The South China Sea is vast, encompassing around 1.4 million square miles of the Pacific Ocean, and its islands are so minuscule that most can barely accommodate an airplane runway and a few houses. Just several dozen permanent residents live on an atoll named Pagasa. Yet this past year, Pagasa and the other tiny islets have been drawn into one of the hottest military flash points in the world. China has treated nearly the entire South China Sea as its domain, even though five other nations claim part of it, and has increasingly harassed and even threatened to sink Vietnamese and Philippine boats passing through the area. At the same time, Chinese officials once known for their smooth, charming embrace of their neighbors seem to have flipped a switch, turning angry, demanding and intimidating. At a meeting with representatives of Southeast Asian nations last year, Chinese Foreign Minister Yang Jiechi exploded, according to several reports, launching into a thirty-minute diatribe about China’s vast claims to the South China Sea, a vital shipping route and supposedly the site of significant petroleum deposits. Topping off his performance, Yang mocked his Vietnamese hosts, implicitly warning them not to defy Beijing. China’s state media have echoed Yang’s belligerent rhetoric, and this past spring some hawkish Chinese strategists and officials privately talked of the need for a “limited war” with Vietnam, to show their southern neighbor who is the real power in Asia.
To many observers in Asia, and some American officials, the scene of Chinese officials berating their Asian peers over bragging rights to the South China Sea was a taste of threats to come from an increasingly powerful nation. Their fear is that China, fortified by a roaring economy and renewed military might, will abandon niceties and brusquely reclaim the influence it had enjoyed for millenniums, until the combination of Western technological advancement and the feebleness of China’s last imperial court brought down the Middle Kingdom in the nineteenth and early twentieth centuries. “No one will say it openly, but what drives every meeting in Southeast Asia now is fear of what the region will be like with China dominating,” one Vietnamese diplomat told me.
But despite outsiders’ view of China, some Chinese scholars—and even, in private, a few Chinese officials—admit that, contrary to the image of a rising colossus, China’s recent aggressive behavior suggests something different. They think that the country’s leadership has become more divided and weaker than in the recent past and is unable to control hawks in the military or the Communist Party, or state companies and Beijing’s officials. The People’s Liberation Army has increasingly been promoting its opinions through its own publications and its domestic networks of civilian think tanks. At times, the PLA appears to have initiated or escalated international disputes—against the wishes of the top leadership in Beijing—in order to push Chinese policy in a more hawkish direction. Like the military-industrial complex in the United States, the PLA appears to have formed a tentative alliance with powerful Chinese energy companies, which have embarked on a global hunt for natural resources.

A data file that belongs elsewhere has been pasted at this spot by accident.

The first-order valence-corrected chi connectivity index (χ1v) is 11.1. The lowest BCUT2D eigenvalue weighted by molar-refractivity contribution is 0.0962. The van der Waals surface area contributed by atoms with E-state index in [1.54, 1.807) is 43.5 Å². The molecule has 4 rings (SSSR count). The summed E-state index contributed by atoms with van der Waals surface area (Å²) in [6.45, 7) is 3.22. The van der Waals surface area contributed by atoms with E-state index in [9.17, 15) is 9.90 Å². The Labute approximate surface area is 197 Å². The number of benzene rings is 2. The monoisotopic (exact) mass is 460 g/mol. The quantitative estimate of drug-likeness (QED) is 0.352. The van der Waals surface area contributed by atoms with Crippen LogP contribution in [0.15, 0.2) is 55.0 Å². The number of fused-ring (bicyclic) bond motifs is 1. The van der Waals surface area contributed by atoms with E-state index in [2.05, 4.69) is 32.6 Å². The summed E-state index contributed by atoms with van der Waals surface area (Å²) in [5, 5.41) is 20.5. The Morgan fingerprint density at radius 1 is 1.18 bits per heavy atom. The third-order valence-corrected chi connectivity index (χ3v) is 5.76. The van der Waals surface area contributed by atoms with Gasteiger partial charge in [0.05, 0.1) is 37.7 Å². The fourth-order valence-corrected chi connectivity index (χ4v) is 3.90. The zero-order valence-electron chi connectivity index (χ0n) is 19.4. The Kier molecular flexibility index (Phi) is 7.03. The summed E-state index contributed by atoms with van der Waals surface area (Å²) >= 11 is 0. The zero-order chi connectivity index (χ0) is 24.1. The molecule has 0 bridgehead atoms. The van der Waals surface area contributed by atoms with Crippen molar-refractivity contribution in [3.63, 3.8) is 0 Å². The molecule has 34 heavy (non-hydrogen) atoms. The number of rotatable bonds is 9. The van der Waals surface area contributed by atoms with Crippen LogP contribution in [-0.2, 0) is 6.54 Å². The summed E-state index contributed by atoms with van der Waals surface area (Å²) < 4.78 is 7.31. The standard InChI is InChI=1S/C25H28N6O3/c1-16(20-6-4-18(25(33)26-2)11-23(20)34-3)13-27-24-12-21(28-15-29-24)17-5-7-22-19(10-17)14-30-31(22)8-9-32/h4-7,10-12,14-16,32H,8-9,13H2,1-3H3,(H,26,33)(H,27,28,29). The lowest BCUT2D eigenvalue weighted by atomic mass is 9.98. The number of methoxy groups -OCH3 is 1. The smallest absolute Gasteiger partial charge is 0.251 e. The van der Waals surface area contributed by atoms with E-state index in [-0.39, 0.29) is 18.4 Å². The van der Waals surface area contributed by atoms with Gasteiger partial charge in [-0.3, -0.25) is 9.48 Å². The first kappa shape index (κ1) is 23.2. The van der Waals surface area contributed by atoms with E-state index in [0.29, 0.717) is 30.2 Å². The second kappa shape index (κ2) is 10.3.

Ever since the Communist Party came to power in 1949, forceful, unifying figures have dominated the political arena and the PLA. The first was Mao Zedong, who used his unparalleled charisma and political genius to pit rivals against one another, to create a cult of personality and to exert ruthless control over the country’s political system. After Mao came Deng Xiaoping, whose photo should be plastered above Tiananmen Square instead of his predecessor’s, as he used his vast political savvy and dominance of the party and military to wrench China from the abyss of the Cultural Revolution and set in place the most breathtaking economic development in modern history.
Lacking a unifying figure like Deng or Mao, China’s leadership today is a mostly faceless group of longtime party engineers who have scaled the ranks not by fighting in wars or developing political and economic ideologies but rather by cultivating higher-ranking bureaucrats and divulging as little as possible about their ideas and plans. The current Chinese president, Hu Jintao, epitomizes the cipher-as-strategy approach. Before assuming power in 2004, Hu had said so little on any topic of importance that both conservatives and liberals in China claimed him as one of their own. Since then, Hu has displayed minimal public emotion and avoids even the most scripted interactions with the media and most party outsiders. Hu’s presumed successor, who will assume power in 2012–13, is Vice President Xi Jinping; though he has slightly more charisma than the wooden Hu, he will not remind anyone of Mao or Deng. When Xi has displayed any public sentiment, it has been a sour, aggrieved nationalism that resonates with many Chinese elites who believe their nation’s time has come yet chafe at the continued power of the United States in China’s backyard. “There are a few foreigners, with full bellies, who have nothing better to do than try to point fingers at our country,” Xi complained, in one of his few public speeches, during a visit to Mexico in 2009.